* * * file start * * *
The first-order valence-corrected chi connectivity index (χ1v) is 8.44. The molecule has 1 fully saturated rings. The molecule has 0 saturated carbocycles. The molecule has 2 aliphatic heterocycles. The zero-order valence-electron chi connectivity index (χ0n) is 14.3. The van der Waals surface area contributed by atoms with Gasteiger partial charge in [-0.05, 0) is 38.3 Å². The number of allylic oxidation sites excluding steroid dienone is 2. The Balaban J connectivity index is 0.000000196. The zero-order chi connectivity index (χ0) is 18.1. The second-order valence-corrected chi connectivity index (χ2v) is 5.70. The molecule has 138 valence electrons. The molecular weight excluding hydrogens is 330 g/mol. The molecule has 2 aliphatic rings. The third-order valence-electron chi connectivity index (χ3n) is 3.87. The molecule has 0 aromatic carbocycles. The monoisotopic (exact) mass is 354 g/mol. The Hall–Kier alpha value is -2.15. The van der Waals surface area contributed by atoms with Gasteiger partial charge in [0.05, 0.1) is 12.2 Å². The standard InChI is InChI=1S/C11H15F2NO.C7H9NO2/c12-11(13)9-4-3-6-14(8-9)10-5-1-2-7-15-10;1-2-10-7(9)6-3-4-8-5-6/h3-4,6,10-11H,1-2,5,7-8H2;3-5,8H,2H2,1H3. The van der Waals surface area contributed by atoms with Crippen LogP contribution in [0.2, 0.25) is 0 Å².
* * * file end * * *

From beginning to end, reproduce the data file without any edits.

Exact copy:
The first-order valence-corrected chi connectivity index (χ1v) is 8.44. The molecule has 1 fully saturated rings. The molecule has 0 saturated carbocycles. The molecule has 2 aliphatic heterocycles. The zero-order valence-electron chi connectivity index (χ0n) is 14.3. The van der Waals surface area contributed by atoms with Gasteiger partial charge in [-0.05, 0) is 38.3 Å². The number of allylic oxidation sites excluding steroid dienone is 2. The Balaban J connectivity index is 0.000000196. The zero-order chi connectivity index (χ0) is 18.1. The second-order valence-corrected chi connectivity index (χ2v) is 5.70. The molecule has 138 valence electrons. The molecular weight excluding hydrogens is 330 g/mol. The molecule has 2 aliphatic rings. The third-order valence-electron chi connectivity index (χ3n) is 3.87. The molecule has 0 aromatic carbocycles. The monoisotopic (exact) mass is 354 g/mol. The Hall–Kier alpha value is -2.15. The van der Waals surface area contributed by atoms with Gasteiger partial charge in [0.05, 0.1) is 12.2 Å². The standard InChI is InChI=1S/C11H15F2NO.C7H9NO2/c12-11(13)9-4-3-6-14(8-9)10-5-1-2-7-15-10;1-2-10-7(9)6-3-4-8-5-6/h3-4,6,10-11H,1-2,5,7-8H2;3-5,8H,2H2,1H3. The van der Waals surface area contributed by atoms with Crippen LogP contribution in [0.2, 0.25) is 0 Å².